18

Reynolds contends the district court's order failed to provide the findings of fact and legal conclusions required by Rule 52(a) and our case law. We agree. By its express terms, the order disposes only of those claims that are based on the non-compete and non-solicitation clauses of the Reynolds-Eaves employment contract. The district court's order does not address at all Reynolds' remaining claims summarized in grounds (2)-(8) above. Because the order provides no indication of the court's disposition of these claims, much less the reasoning employed, Rule 52(a) has not been satisfied. Under these circumstances, we must remand the matter for appropriate findings of fact and legal conclusions on grounds (2)-(8).2 Colorado Coal Furnace Distribs., Inc. v. Prill Mfg. Co., 605 F.2d 499, 507 (10th Cir.1979) ("We can speculate on the various possible reasons the trial court denied injunctive relief.... But the basis of the denial is not evident from the record.").

19

The appellees argue, even if the order is deficient on grounds (2)-(8), it is nonetheless amenable to meaningful appellate review on its disposition of Reynolds' non-compete and non-solicitation claims. According to the appellees, the district court's reasoning is rendered clear by reference to Robert Half Int'l, Inc. v. Oklahoma Personnel Serv., Inc., CIV-95-1431-A, which found non-compete and non-solicitation clauses containing similar language to those involved in this case unenforceable. Because the language of the Eaves-Reynolds agreements are before us in the record, appellees argue, we may review Robert Half Int'l and determine whether the district court reached a correct legal conclusion.

20

We recognize the district court's treatment of the non-compete and non-solicitation clauses, cursory as it is, presents a close question under Rule 52(a). The appellees' argument, however, would nonetheless require us to infer the district court's reasoning under Robert Half Int'l. Given that the language in the instant non-compete and non-solicitation clauses is merely similar, and not identical, to the language found in Robert Half Int'l, we believe we must remand these claims for further factual findings and legal conclusions. See Wolfe, 69 F.3d at 1087 (" '[In order to satisfy Rule 52(a) ] the trial court must include as many of the subsidiary facts as necessary to permit us to determine the steps by which [it] reached its ultimate conclusion ....' " (citation omitted) (alterations in original)).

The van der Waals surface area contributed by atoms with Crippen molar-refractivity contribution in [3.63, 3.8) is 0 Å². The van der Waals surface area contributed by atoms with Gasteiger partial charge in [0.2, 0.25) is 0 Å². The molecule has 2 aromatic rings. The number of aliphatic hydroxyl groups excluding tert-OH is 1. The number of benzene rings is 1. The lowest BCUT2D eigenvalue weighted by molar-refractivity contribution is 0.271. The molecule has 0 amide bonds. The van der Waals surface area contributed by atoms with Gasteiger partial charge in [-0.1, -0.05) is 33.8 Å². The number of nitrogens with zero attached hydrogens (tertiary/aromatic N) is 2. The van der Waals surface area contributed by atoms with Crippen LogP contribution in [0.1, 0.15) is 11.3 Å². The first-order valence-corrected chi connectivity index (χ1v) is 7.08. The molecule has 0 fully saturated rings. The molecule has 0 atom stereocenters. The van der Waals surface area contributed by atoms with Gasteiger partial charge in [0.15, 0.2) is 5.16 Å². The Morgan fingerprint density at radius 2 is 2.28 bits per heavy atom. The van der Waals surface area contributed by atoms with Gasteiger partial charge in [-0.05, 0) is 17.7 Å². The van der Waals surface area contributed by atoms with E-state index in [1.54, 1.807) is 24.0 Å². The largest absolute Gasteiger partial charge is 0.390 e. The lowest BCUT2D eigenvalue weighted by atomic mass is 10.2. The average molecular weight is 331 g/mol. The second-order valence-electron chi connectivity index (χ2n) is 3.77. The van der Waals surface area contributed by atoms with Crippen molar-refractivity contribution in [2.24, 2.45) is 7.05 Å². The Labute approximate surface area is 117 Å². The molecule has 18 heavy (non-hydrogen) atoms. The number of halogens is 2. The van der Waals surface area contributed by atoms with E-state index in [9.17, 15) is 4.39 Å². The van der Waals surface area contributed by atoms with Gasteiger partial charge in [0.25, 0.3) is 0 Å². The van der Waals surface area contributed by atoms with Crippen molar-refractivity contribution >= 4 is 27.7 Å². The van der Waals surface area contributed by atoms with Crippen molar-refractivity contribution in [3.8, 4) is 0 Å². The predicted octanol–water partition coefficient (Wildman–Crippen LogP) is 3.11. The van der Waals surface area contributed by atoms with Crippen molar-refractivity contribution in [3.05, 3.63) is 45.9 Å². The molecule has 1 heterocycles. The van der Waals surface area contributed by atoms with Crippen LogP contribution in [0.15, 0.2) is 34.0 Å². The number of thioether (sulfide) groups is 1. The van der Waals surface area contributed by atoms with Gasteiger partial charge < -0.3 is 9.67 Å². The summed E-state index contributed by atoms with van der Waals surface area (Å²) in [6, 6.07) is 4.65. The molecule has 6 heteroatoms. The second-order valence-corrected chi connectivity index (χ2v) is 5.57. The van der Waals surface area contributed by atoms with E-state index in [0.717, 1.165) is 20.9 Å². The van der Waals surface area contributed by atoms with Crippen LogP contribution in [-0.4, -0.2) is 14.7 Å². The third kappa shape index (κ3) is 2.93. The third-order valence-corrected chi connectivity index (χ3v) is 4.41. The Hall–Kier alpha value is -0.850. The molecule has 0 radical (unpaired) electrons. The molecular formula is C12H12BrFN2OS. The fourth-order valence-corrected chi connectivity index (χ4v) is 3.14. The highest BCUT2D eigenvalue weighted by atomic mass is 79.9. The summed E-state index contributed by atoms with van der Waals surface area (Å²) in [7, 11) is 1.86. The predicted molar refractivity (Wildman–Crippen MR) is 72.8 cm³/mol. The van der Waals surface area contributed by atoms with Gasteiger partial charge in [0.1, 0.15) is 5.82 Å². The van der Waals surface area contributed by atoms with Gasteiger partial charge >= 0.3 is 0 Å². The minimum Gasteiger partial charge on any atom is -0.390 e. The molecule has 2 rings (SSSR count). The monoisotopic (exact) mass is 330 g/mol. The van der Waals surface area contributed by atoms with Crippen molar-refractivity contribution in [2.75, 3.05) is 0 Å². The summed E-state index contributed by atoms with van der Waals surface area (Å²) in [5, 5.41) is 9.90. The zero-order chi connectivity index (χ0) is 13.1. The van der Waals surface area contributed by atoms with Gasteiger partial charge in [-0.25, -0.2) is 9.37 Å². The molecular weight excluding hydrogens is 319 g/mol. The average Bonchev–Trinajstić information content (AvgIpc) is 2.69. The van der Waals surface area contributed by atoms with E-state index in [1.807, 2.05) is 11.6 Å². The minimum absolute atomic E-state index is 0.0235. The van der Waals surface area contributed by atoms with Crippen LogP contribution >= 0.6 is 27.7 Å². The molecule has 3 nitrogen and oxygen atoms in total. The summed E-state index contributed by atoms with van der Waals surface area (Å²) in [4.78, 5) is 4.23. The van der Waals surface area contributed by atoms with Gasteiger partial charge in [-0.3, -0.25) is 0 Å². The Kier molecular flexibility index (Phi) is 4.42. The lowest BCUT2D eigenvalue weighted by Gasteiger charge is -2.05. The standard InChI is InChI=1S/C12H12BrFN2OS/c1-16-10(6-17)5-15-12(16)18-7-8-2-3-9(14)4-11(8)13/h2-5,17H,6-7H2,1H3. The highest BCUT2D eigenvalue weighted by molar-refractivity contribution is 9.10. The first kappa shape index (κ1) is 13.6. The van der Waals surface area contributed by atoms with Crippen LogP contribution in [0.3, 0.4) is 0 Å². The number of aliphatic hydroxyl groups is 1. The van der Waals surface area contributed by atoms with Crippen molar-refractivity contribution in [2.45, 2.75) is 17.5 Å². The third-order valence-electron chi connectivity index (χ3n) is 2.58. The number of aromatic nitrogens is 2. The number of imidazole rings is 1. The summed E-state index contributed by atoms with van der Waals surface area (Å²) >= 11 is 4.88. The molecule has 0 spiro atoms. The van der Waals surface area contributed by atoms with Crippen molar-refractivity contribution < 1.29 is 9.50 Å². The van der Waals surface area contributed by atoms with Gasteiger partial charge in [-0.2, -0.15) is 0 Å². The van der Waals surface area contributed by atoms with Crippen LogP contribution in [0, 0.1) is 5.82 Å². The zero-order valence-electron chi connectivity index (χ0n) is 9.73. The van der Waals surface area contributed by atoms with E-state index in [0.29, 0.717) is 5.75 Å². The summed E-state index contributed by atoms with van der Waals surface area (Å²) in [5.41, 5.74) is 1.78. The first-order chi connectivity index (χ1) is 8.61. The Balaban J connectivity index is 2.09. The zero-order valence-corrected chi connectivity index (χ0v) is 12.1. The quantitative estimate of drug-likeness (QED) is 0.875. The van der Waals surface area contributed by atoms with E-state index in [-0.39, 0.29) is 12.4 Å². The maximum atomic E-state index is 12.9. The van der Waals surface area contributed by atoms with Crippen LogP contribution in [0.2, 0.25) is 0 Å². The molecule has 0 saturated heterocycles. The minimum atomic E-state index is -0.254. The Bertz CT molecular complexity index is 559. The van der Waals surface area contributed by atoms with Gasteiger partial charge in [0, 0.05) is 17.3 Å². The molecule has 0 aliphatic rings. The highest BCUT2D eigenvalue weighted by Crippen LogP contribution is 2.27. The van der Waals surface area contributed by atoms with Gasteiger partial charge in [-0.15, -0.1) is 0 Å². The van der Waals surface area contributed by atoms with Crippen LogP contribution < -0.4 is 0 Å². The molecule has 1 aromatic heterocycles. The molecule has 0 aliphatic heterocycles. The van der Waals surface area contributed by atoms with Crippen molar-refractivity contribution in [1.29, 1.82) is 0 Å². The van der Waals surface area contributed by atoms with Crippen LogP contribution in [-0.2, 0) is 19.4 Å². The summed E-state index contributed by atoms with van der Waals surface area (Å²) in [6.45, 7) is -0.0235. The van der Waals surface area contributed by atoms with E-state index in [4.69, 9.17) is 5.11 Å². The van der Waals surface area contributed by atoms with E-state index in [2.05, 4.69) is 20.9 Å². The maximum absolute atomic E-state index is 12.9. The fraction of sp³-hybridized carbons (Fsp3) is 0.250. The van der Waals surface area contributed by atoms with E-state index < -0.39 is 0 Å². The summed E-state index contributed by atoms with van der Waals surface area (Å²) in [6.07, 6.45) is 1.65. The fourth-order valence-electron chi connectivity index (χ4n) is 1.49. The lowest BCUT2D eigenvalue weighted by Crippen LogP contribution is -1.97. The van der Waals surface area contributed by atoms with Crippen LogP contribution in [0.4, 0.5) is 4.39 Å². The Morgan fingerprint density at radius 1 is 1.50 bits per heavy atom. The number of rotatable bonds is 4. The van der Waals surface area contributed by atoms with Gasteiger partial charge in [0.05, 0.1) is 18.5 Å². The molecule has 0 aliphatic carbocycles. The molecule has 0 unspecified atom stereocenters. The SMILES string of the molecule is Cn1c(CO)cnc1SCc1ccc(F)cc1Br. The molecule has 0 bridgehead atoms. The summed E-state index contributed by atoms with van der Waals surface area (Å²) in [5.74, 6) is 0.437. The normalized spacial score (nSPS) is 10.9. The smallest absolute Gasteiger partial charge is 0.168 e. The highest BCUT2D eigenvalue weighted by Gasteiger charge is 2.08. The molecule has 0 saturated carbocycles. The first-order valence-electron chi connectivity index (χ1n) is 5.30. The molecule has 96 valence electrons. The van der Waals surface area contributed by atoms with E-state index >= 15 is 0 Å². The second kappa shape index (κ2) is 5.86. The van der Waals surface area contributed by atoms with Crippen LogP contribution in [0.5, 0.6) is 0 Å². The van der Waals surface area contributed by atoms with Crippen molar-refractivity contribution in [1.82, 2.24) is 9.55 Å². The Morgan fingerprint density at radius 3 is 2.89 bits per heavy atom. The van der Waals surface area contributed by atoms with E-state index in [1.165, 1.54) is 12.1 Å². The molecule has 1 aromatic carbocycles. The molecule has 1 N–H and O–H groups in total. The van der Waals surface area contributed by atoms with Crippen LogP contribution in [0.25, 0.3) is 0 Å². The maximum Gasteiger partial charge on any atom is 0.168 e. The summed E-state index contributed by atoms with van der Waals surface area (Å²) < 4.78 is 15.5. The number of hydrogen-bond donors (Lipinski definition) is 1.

21

Reynolds also claims the district court abused its discretion by failing to hold an evidentiary hearing before denying Reynolds' motion and urges us to remand with instructions to conduct an evidentiary hearing prior to resolving the motion. We reject this argument. Reynolds has failed to cite any Tenth Circuit authority that requires a district court to hold an evidentiary hearing prior to granting or denying a preliminary injunction motion. Battle v. Fields, 59 F.3d 178, 1995 WL 378436 (10th Cir.1995) (unpublished opinion), cited by Reynolds, is neither binding nor relevant. In Battle, the district court dissolved an existing injunction without affording the plaintiffs notice or a hearing; dissolution of an existing injunction, which directly affects the court-created rights of the parties, clearly requires more notice and process than the mere denial of an injunction request. Even if Battle were binding authority, it would not compel the result urged on us here. Accordingly, we do not instruct the district court to hold an evidentiary hearing prior to disposition of Reynolds' motion, although the district court is free to do so within its own discretion.

22

For these reasons, we VACATE the district court's order and REMAND the matter with instructions for the district court to conduct further proceedings, if necessary; to make findings of fact and conclusions of law sufficient to enable meaningful appellate review; and to enter judgment in accordance with those findings and conclusions.

**

The Honorable Frank J. Magill, Senior Circuit Judge for the United States Court of Appeals for the Eighth Circuit, sitting by designation

*

This order and judgment is not binding precedent, except under the doctrines of law of the case, res judicata, and collateral estoppel. This court generally disfavors the citation of orders and judgments; nevertheless, an order and judgment may be cited under the terms and conditions of 10th Cir. R. 36.3

1

In disposing of this case, we express no opinion on the sufficiency or merit of Reynolds' claims or the likelihood of Reynolds' success in the preliminary injunction context

2

We note, however, that Rule 52(a) only requires such findings and conclusions as are necessary to enable meaningful review; a district court may summarily reject a frivolous or patently flawed claim, but the court must, at a minimum, explain its reasons for doing so